What hasn't been addressed in this discussion that I'ld like touched upon is what any given white balance (aesthetically or technically accurate according to color science and spectra data) does to individual colors that aren't included as part of the color target used to produce a DNG profile or regular canned ones like Adobe Standard.
Take for instance this portrait I came across linked to in a Photo.net Lighting forum thread:http://www.flickr.com/photos/vimages/8298075493/in/pool-1773207@N23/
Pinky caucasian skin syndrome using any number of flash or bright noon daylight. This happens quite often in similar shots among quite a few photographer's galleries I've come across online. And what seems to fix this in my shots that exhibit this is to add green to the white balance or use HSL to fix it but then the reds/oranges suffer for other image elements not exactly close to this skin color.
Just wonder if a study on perception of how much WB influences some colors over others has been conducted.
I realize another way to fix this is on an individual color by color basis tweaking the DNG profile recipe in Adobe DNG Profile Editor. That can get pretty cumbersome and sometimes when doing this it can introduce posterization if you get too refined the closer that pinky skin gets into other reds and oranges that look correct on other image elements.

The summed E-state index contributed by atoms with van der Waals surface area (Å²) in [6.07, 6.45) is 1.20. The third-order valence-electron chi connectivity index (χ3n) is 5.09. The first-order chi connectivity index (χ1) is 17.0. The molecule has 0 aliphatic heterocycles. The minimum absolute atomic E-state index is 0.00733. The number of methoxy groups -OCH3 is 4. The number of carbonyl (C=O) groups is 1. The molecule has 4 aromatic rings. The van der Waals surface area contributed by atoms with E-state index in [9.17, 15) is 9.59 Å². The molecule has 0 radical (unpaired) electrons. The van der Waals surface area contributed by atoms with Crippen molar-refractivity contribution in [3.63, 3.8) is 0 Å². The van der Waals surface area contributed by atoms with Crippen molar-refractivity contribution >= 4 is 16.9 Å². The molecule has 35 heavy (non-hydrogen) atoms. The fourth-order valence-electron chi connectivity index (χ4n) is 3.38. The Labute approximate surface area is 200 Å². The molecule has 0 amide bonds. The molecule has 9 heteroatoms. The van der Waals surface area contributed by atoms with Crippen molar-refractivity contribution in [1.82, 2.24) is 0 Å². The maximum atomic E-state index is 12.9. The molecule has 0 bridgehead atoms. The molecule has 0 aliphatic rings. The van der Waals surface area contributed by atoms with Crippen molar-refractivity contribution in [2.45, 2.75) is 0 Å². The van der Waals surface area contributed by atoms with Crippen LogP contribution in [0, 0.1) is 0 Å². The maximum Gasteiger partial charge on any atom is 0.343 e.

There's also the issue of adaptation in whether one sees pinky skin appear orangish tan that has nothing to do with the appearance of WB but rather tweaks to the color table I've demonstrated in the two caucasian skin appearances between a custom dual illuminant profile and Adobe Standard on the same image below.
Here's an experiment...First look at the DNG Profile version for a while and note how much yellow appears in the skin compared to the pinky skin flickr portrait above, then close custom DNG Profile image and stare a bit at your 6500K display white a bit and then go back and first stare at the Adobe Standard version for a while and then quickly switch to the custom DNG Profile. For me when doing this, the DNG Profile now looks more pink than it did before.